I hate to disappoint, but such a mechanism wouldn’t create winners and losers, only winners and… more winners.  Broadcasters would win more options in a challenging business and investment climate for the industry; consumers would win more innovation in wireless broadband services and continued free, over-the-air television; auction winners would win capacity to meet customer needs (but pay for that capacity, of course).

Like any strategic planner would, we continue to explore other alternatives if the voluntary mechanism doesn’t receive Congressional authorization or result in sufficient spectrum reallocation – e.g., changes to the broadcast architecture to reduce spacing between channels, auctions of overlay licenses, mandatory channel sharing options. 

Those alternatives are fraught with complexity and tradeoffs.  We can get out of the “winners and losers” mindset if we actively support and pursue a voluntary, market-based mechanism to effect the reallocation of spectrum to meet the country’s future needs for wireless broadband.

One Response to “Winners and Winners”

  1. Brett Glass says:

    Unfortunately, Phil, allowing the broadcasters to sublicense or auction off their spectrum could create "winners and losers" too. Large cellular providers would sweep in and snatch up the spectrum so as to foreclose competition, then do nothing with it -- preventing the public from receiving new and competitive services. (Remember the DoJ's recent filing, in which it noted that the foreclosure value of spectrum is often far greater than its utility value?) A regime in which this "beachfront" spectrum could be shared via cognitive radios and spectrum etiquettes would be far preferable.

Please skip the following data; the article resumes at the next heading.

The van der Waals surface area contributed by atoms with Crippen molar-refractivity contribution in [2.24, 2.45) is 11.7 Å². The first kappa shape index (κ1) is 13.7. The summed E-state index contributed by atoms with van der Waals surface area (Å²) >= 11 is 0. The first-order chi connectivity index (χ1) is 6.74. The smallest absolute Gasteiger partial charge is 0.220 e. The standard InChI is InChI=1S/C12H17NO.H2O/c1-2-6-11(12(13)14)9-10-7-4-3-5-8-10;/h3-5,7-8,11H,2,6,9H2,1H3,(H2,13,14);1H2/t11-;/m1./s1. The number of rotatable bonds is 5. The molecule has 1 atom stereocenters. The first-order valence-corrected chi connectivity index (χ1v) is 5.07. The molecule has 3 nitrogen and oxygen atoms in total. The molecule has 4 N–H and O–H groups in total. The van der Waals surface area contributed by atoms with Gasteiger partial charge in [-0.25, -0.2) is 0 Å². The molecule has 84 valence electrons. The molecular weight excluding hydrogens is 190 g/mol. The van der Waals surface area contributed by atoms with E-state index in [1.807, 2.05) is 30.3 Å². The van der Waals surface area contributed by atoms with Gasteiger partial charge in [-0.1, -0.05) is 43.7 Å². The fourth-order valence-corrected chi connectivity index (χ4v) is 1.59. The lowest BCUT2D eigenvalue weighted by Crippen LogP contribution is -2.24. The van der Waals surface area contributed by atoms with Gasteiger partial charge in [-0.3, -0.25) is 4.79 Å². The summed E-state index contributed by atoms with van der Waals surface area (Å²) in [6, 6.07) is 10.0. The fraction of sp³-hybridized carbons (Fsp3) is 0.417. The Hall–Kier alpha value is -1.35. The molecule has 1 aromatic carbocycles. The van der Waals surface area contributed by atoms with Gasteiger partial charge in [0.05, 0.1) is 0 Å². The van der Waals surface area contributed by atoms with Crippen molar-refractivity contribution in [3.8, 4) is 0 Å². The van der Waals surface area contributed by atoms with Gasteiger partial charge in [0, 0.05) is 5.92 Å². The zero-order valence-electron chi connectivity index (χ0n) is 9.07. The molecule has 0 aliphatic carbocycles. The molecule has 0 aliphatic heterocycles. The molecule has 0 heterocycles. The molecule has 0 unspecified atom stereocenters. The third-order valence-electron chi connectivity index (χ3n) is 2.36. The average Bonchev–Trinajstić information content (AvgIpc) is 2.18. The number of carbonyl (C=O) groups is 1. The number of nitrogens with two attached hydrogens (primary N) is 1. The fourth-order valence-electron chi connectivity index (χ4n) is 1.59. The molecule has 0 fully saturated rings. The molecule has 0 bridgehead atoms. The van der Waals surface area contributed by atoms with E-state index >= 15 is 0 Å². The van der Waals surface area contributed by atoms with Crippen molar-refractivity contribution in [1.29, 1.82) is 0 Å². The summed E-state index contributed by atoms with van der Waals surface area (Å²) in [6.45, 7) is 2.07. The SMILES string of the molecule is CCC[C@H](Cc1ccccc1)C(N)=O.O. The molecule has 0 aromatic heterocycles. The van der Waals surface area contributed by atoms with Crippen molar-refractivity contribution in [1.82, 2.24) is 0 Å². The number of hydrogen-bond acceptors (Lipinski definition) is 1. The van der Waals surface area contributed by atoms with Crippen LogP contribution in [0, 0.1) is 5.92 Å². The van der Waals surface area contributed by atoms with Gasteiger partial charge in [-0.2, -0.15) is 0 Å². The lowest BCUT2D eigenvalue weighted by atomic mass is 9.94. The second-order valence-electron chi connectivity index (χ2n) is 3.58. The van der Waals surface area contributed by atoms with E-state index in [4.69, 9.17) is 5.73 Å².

I operate a small wireless ISP which -- under the current auction regime -- does not have any prospect of getting the slightest shred of licensed spectrum to call its own. I and my colleagues could be wonderful competitors -- if only we were able to access this artificially scarce resource on which large corporations have cornered the market. What's more, because we have the lowest deployment cost per customer of any technology in rural areas (including satellite, if you count the cost of the customer equipment), we can reach more unserved and underserved areas -- more economically -- than anyone. Please review my presentation from the "wireless" Broadband Plan workshop and include the notion of making this spectrum available on a nonexclusively licensed basis -- subject to the use of cognitive radios and spectrum etiquettes such as 802.11y -- part of the Broadband Plan.